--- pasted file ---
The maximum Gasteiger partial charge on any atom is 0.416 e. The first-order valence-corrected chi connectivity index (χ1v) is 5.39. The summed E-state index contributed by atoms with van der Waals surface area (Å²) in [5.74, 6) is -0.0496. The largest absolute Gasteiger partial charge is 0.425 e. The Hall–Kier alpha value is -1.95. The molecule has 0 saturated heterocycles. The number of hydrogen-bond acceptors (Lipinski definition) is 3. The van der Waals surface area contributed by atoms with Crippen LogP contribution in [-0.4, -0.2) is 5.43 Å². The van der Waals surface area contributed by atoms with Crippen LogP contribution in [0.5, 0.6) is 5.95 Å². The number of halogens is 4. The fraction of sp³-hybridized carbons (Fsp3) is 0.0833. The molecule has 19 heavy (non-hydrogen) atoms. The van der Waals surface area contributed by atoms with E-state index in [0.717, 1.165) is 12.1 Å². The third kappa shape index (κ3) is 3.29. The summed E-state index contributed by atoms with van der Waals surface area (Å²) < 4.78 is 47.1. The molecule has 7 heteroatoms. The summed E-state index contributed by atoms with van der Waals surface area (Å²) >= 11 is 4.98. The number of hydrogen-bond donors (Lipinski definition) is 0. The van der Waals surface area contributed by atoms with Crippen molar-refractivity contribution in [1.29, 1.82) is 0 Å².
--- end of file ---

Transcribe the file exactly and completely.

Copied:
The maximum Gasteiger partial charge on any atom is 0.416 e. The first-order valence-corrected chi connectivity index (χ1v) is 5.39. The summed E-state index contributed by atoms with van der Waals surface area (Å²) in [5.74, 6) is -0.0496. The largest absolute Gasteiger partial charge is 0.425 e. The Hall–Kier alpha value is -1.95. The molecule has 0 saturated heterocycles. The number of hydrogen-bond acceptors (Lipinski definition) is 3. The van der Waals surface area contributed by atoms with Crippen LogP contribution in [-0.4, -0.2) is 5.43 Å². The van der Waals surface area contributed by atoms with Crippen LogP contribution in [0.5, 0.6) is 5.95 Å². The number of halogens is 4. The fraction of sp³-hybridized carbons (Fsp3) is 0.0833. The molecule has 19 heavy (non-hydrogen) atoms. The van der Waals surface area contributed by atoms with E-state index in [0.717, 1.165) is 12.1 Å². The third kappa shape index (κ3) is 3.29. The summed E-state index contributed by atoms with van der Waals surface area (Å²) < 4.78 is 47.1. The molecule has 7 heteroatoms. The summed E-state index contributed by atoms with van der Waals surface area (Å²) >= 11 is 4.98. The number of hydrogen-bond donors (Lipinski definition) is 0. The van der Waals surface area contributed by atoms with Crippen molar-refractivity contribution in [1.29, 1.82) is 0 Å².